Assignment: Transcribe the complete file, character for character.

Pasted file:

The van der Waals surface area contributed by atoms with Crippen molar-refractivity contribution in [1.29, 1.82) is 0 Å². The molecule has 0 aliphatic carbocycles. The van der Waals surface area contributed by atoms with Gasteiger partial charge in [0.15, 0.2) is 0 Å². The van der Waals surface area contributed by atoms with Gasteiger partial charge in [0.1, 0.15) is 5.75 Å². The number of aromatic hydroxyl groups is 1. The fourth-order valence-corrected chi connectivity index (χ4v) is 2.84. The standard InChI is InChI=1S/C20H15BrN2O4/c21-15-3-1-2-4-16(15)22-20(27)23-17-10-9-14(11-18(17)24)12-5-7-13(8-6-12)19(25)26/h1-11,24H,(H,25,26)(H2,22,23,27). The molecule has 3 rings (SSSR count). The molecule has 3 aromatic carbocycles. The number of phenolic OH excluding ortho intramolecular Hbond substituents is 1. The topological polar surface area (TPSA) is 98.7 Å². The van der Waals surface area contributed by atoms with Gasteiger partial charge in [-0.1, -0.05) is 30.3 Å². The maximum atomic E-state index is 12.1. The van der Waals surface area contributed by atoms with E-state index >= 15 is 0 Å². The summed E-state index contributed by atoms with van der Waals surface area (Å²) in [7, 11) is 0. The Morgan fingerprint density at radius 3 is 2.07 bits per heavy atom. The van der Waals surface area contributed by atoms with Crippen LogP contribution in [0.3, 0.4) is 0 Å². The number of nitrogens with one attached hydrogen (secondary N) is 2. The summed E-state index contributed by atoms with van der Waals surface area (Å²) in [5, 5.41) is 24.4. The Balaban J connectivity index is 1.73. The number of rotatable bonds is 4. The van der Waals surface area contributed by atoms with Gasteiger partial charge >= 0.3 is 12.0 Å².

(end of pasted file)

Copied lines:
The van der Waals surface area contributed by atoms with Crippen molar-refractivity contribution in [1.29, 1.82) is 0 Å². The molecule has 0 aliphatic carbocycles. The van der Waals surface area contributed by atoms with Gasteiger partial charge in [0.15, 0.2) is 0 Å². The van der Waals surface area contributed by atoms with Gasteiger partial charge in [0.1, 0.15) is 5.75 Å². The number of aromatic hydroxyl groups is 1. The fourth-order valence-corrected chi connectivity index (χ4v) is 2.84. The standard InChI is InChI=1S/C20H15BrN2O4/c21-15-3-1-2-4-16(15)22-20(27)23-17-10-9-14(11-18(17)24)12-5-7-13(8-6-12)19(25)26/h1-11,24H,(H,25,26)(H2,22,23,27). The molecule has 3 rings (SSSR count). The molecule has 3 aromatic carbocycles. The number of phenolic OH excluding ortho intramolecular Hbond substituents is 1. The topological polar surface area (TPSA) is 98.7 Å². The van der Waals surface area contributed by atoms with Gasteiger partial charge in [-0.1, -0.05) is 30.3 Å². The maximum atomic E-state index is 12.1. The van der Waals surface area contributed by atoms with E-state index >= 15 is 0 Å². The summed E-state index contributed by atoms with van der Waals surface area (Å²) in [7, 11) is 0. The Morgan fingerprint density at radius 3 is 2.07 bits per heavy atom. The van der Waals surface area contributed by atoms with Crippen LogP contribution in [0.3, 0.4) is 0 Å². The number of nitrogens with one attached hydrogen (secondary N) is 2. The summed E-state index contributed by atoms with van der Waals surface area (Å²) in [5, 5.41) is 24.4. The Balaban J connectivity index is 1.73. The number of rotatable bonds is 4. The van der Waals surface area contributed by atoms with Gasteiger partial charge >= 0.3 is 12.0 Å².